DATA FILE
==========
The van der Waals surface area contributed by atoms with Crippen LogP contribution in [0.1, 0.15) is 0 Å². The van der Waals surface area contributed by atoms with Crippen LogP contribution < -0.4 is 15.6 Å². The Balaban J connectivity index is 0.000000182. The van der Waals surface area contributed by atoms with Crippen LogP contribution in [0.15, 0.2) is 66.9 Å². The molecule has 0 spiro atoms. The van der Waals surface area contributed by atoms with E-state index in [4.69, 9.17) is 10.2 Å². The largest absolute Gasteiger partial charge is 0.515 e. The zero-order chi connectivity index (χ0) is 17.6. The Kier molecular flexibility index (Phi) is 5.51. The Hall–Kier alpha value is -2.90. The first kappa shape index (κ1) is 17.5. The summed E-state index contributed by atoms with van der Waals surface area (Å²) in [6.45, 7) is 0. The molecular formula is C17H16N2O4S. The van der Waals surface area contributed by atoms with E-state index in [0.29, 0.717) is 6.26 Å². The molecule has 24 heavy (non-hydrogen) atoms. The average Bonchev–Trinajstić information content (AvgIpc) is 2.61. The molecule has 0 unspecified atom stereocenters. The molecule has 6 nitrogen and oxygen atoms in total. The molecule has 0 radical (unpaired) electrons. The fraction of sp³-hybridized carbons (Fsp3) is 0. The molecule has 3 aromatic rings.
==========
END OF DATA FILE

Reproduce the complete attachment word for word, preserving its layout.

The van der Waals surface area contributed by atoms with Crippen LogP contribution in [0.1, 0.15) is 0 Å². The van der Waals surface area contributed by atoms with Crippen LogP contribution < -0.4 is 15.6 Å². The Balaban J connectivity index is 0.000000182. The van der Waals surface area contributed by atoms with Crippen LogP contribution in [0.15, 0.2) is 66.9 Å². The molecule has 0 spiro atoms. The van der Waals surface area contributed by atoms with E-state index in [4.69, 9.17) is 10.2 Å². The largest absolute Gasteiger partial charge is 0.515 e. The zero-order chi connectivity index (χ0) is 17.6. The Kier molecular flexibility index (Phi) is 5.51. The Hall–Kier alpha value is -2.90. The first kappa shape index (κ1) is 17.5. The summed E-state index contributed by atoms with van der Waals surface area (Å²) in [6.45, 7) is 0. The molecular formula is C17H16N2O4S. The van der Waals surface area contributed by atoms with E-state index in [0.29, 0.717) is 6.26 Å². The molecule has 24 heavy (non-hydrogen) atoms. The average Bonchev–Trinajstić information content (AvgIpc) is 2.61. The molecule has 0 unspecified atom stereocenters. The molecule has 6 nitrogen and oxygen atoms in total. The molecule has 0 radical (unpaired) electrons. The fraction of sp³-hybridized carbons (Fsp3) is 0. The molecule has 3 aromatic rings.